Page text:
north carolina

North Carolina woman confronts neighbor flying Nazi flag outside home

http://www.timesofisrael.com/north-carolina-woman-confronts-neighbor-flying-nazi-flag-outside-home/

 

A woman from North Carolina posted a video of herself on Tuesday confronting a neighbor near the town of Mount Holly who was flying the Nazi flag outside his home.

Page Braswell, 44, said she was driving in the area and spotted the swastika flag outside the residence after first seeing photos of the memorabilia on social media. She said she didn’t know the neighbor before the incident but that both live in the same city.

Braswell told the Charlotte Observer that she thought, ‘What? This is my town,’ and went out looking for the flag.

In the video, Braswell walks into the driveway asking “Hey! What’s up with the Nazi flag?”

The neighbor, who gave his name as Joe Love, proceeded to get angry and confrontational and told Braswell that it was none of her business and that she should leave.


“What’s that flag got to do with you?” Love said in the heated exchange. “Do you make the payments on this fucking house?”

Braswell said no and again asked why the Nazi flag was hanging outside the home.

“Where do you live? What kind of flag do you fly?” Love asked her, to which she responded that she flew the “rainbow flag, thank you.”

“So what does that tell me about you?” Love asked, to which Braswell retorted that it meant she’s “not a Nazi.”

Love then said he’s not a Nazi either but that “this is Nazi fucking America.”

Increasingly agitated, he told Braswell to “get your ass in the car and get the hell on out of here,” proceeding to call her a “queer” and a “lesbian” and a “bitch.”

When Braswell kept pressing, asking if the election of Donald Trump was having an effect, he pointed his finger at her and said: “If you don’t get the hell out of here, me and you are gonna have trouble, I promise you.”

Braswell posted the video on social media with the caption: “Share far and wide; let’s run this Nazi out of town. For real.” Her post received over 100,000 views and was shared thousands of times.

In subsequent media interviews, Love said he hung the Nazi flag after three Confederate flags he had put up were stolen.

“I put three different flags out here [before], which were all Confederate flags,” he told the Gaston Gazette. “Every one of them got stolen. I put this one up, nobody wants it.”

He also denied that the display of the flag meant he identified as a Nazi or subscribed to Nazi beliefs, arguing that the swastika “used to be a religious symbol in India until Hitler got ahold of it.

“I agree with the symbol as it started out as a religious symbol. But as far as backing Hitler and being a white supremacist and Hitler, I’m not into that,” he told the Gaston Gazette.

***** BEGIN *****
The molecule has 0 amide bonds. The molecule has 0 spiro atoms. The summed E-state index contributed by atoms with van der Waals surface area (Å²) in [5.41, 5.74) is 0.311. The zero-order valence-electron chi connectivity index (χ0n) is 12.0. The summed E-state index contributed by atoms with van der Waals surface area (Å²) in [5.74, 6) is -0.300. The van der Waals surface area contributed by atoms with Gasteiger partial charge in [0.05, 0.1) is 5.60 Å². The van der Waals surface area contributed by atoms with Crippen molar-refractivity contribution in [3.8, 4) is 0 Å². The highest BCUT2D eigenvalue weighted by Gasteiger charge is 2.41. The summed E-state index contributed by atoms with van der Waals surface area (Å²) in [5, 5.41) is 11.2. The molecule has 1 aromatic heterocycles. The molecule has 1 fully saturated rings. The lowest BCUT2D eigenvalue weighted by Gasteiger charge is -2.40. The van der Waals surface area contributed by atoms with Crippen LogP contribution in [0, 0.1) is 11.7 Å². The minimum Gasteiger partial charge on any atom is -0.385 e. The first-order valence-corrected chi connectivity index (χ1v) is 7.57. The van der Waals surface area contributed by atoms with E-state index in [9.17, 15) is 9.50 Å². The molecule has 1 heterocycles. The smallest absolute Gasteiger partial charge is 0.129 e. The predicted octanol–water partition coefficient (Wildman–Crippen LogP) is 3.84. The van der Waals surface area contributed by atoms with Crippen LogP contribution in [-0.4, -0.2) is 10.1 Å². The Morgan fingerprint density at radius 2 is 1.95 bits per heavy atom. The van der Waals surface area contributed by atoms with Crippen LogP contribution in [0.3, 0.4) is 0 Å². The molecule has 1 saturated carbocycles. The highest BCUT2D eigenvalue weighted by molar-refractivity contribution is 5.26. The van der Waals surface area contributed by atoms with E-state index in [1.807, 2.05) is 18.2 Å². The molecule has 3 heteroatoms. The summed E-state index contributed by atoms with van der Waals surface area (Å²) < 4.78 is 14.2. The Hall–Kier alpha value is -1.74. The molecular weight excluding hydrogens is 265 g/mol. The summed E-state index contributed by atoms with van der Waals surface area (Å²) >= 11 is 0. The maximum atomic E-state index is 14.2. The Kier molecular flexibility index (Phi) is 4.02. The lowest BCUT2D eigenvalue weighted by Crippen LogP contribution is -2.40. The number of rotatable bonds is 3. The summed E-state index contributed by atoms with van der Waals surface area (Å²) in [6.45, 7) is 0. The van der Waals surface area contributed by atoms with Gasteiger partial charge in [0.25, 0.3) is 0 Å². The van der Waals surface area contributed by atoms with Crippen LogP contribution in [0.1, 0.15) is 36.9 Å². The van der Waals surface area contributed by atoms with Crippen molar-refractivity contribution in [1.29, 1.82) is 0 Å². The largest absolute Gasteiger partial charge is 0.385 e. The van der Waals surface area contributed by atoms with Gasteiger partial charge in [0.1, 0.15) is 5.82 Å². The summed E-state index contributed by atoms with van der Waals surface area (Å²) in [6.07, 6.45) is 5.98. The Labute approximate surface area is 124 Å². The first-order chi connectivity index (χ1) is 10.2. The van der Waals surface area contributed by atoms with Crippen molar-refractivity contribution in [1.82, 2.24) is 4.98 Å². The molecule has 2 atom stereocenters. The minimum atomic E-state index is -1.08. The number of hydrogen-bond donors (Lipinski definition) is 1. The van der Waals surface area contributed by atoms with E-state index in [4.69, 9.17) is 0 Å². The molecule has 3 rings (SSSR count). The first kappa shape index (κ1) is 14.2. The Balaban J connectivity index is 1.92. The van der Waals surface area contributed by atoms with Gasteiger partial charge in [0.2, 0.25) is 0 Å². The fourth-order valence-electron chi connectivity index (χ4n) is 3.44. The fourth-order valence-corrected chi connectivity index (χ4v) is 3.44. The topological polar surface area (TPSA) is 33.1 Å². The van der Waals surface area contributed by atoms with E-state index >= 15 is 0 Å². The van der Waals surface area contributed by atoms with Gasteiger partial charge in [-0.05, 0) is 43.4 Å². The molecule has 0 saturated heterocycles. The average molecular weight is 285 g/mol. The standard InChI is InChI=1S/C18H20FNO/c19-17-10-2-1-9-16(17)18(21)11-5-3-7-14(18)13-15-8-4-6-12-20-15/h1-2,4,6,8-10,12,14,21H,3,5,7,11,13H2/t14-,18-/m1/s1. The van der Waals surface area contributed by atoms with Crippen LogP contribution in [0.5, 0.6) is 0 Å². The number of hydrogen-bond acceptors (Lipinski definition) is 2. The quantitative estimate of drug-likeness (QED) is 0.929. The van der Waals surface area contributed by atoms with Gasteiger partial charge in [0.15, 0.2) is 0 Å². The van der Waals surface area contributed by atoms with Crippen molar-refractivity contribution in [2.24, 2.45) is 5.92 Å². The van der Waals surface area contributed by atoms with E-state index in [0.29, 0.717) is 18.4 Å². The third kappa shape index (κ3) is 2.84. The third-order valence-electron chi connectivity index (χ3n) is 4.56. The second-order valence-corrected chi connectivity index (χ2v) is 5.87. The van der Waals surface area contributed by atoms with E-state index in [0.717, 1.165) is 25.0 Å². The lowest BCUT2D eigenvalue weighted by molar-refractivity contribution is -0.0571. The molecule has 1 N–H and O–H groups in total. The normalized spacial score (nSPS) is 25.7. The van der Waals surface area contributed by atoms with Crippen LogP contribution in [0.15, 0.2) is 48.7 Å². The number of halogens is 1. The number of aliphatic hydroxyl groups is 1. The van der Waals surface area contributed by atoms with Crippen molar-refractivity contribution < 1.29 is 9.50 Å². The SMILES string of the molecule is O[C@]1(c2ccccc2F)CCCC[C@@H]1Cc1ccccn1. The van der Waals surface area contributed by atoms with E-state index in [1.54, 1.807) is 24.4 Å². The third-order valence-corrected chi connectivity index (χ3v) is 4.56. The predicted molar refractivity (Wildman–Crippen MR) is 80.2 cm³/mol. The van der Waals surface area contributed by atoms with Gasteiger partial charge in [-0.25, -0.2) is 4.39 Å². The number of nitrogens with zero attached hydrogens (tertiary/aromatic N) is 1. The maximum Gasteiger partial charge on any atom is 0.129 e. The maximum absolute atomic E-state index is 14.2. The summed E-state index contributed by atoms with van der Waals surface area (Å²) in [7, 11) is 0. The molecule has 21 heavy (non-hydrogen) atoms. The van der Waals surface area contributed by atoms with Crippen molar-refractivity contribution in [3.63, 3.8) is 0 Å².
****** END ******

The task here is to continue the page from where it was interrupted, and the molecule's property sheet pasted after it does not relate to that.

The paper reported that Love said he would take down the flag and put up another Confederate flag instead.

Braswell said she did not regret the exchange.

“There’s no reason I can’t be brave for two minutes,” she told the Charlotte Observer. “If people are [hanging that flag], we need to call it out. If we don’t, it’s just going to get worse.”

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Did a Nazi Submarine Attack a Chemical Plant in North Carolina?

It’s a sizzling July day at Kure Beach. Kids in bathing suits walk barefoot along Fort Fisher Boulevard; moms and dads lug lawn chairs to the sand…

(Via)

Motels with names like “The Hang Ten Grill” and “The Salty Hammock” bespeak a chilled-out lifestyle in this summer community, located 15 miles south of Wilmington, North Carolina.

But just down Atlantic Avenue, a narrow four-block-long road from Kure (pronounced “Cure-ee”) Beach Fishing Pier, an old seaside cottage bears witness to a time when things weren’t all sunshine and Cheerwine along the Carolina coast. It was here on a July night in 1943 that a German U-Boat supposedly surfaced and fired shots at a factory complex located a half-mile off shore. If the incident actually occurred—and many believe it didn’t—it would have been the only time the East Coast of the United States was attacked during the Second World War.

“It’s a tradition among the old timers on Kure Beach that this happened,” says John Gregory III, who along with his sister, now owns a shorefront cottage built by his grandparents in the late 1930s. “It wasn’t just because my grandparents saw it, but lots of other people at the time, too.”

The now infamous story that Gregory’s grandmother told him goes like this: On the night of July 24, John E. Gregory Sr. and his wife, Lorena, both of whom would have been in their mid-50s at the time, were sitting on the porch in their rocking chairs (one of the chairs is still on the porch. It’s John’s favorite place to sit and admire the view.) Everything was swathed in a darkness accentuated by the blackout curtains that houses had hung to make the coastline less visible. (Civil authorities had imposed blackouts to hide the profiles of merchant marine ships from lurking U-Boats.)

The waters off the Carolinas had been swarming with U-Boats since the United States entered the war in December, 1941. The enemy fleet had collectively inflicted enormous damage to merchant shipping along the East Coast and elsewhere in the first six months of the war. By the summer of 1942, however, a combination of improved Allied intelligence, stronger coastal defenses, including anti-submarine technologies and air reconnaissance, and the all-important implementation of the convoy system, had weakened the U-Boat force.

This is the U-85, the first U-boat sunk by the U.S. in WWII. It was sunk of Nags Head, NC on April 14, 1942 in action with the USS Roper with the loss of all hands. (NC Maritime Museums)

Off the North Carolina coast alone, four U-Boats had been sunk in the summer of 1942. In his 2014 history The Burning Shore, military historian Ed Offley wrote that the U-Boats had concentrated their efforts along the Carolina coast for its relative safety; the U.S. had not yet organized a coastal defense system. “In July 1942,” he wrote, “that was longer the case.”